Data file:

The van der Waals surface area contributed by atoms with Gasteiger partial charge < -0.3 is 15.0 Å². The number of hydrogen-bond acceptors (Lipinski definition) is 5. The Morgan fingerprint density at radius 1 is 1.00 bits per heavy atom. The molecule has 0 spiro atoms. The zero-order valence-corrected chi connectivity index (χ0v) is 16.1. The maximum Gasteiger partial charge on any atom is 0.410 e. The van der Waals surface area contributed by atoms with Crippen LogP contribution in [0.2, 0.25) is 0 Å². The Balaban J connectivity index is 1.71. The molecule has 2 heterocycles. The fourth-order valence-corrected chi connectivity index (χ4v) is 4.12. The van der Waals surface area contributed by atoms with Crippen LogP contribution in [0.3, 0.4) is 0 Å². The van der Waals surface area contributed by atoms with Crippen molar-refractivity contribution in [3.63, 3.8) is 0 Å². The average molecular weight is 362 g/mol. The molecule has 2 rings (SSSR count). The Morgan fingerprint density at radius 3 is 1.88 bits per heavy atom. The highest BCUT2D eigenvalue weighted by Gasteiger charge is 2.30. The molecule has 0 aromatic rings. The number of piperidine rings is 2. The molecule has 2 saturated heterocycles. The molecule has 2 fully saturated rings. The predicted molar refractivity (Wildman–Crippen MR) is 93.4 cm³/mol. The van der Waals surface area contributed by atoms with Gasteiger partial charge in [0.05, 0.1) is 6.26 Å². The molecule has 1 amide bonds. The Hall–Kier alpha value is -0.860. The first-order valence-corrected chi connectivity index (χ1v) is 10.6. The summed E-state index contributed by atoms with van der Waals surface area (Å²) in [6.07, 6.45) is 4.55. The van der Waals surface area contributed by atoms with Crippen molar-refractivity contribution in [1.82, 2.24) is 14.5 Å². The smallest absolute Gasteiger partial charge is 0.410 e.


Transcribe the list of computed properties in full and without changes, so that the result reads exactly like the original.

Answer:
The van der Waals surface area contributed by atoms with Gasteiger partial charge < -0.3 is 15.0 Å². The number of hydrogen-bond acceptors (Lipinski definition) is 5. The Morgan fingerprint density at radius 1 is 1.00 bits per heavy atom. The molecule has 0 spiro atoms. The zero-order valence-corrected chi connectivity index (χ0v) is 16.1. The maximum Gasteiger partial charge on any atom is 0.410 e. The van der Waals surface area contributed by atoms with Crippen LogP contribution in [0.2, 0.25) is 0 Å². The Balaban J connectivity index is 1.71. The molecule has 2 heterocycles. The fourth-order valence-corrected chi connectivity index (χ4v) is 4.12. The van der Waals surface area contributed by atoms with Crippen LogP contribution in [0.3, 0.4) is 0 Å². The van der Waals surface area contributed by atoms with Crippen molar-refractivity contribution in [3.63, 3.8) is 0 Å². The average molecular weight is 362 g/mol. The molecule has 2 rings (SSSR count). The Morgan fingerprint density at radius 3 is 1.88 bits per heavy atom. The highest BCUT2D eigenvalue weighted by Gasteiger charge is 2.30. The molecule has 0 aromatic rings. The number of piperidine rings is 2. The molecule has 2 saturated heterocycles. The molecule has 2 fully saturated rings. The predicted molar refractivity (Wildman–Crippen MR) is 93.4 cm³/mol. The van der Waals surface area contributed by atoms with Gasteiger partial charge in [0.05, 0.1) is 6.26 Å². The molecule has 1 amide bonds. The Hall–Kier alpha value is -0.860. The first-order valence-corrected chi connectivity index (χ1v) is 10.6. The summed E-state index contributed by atoms with van der Waals surface area (Å²) in [6.07, 6.45) is 4.55. The van der Waals surface area contributed by atoms with Crippen molar-refractivity contribution in [1.82, 2.24) is 14.5 Å². The smallest absolute Gasteiger partial charge is 0.410 e.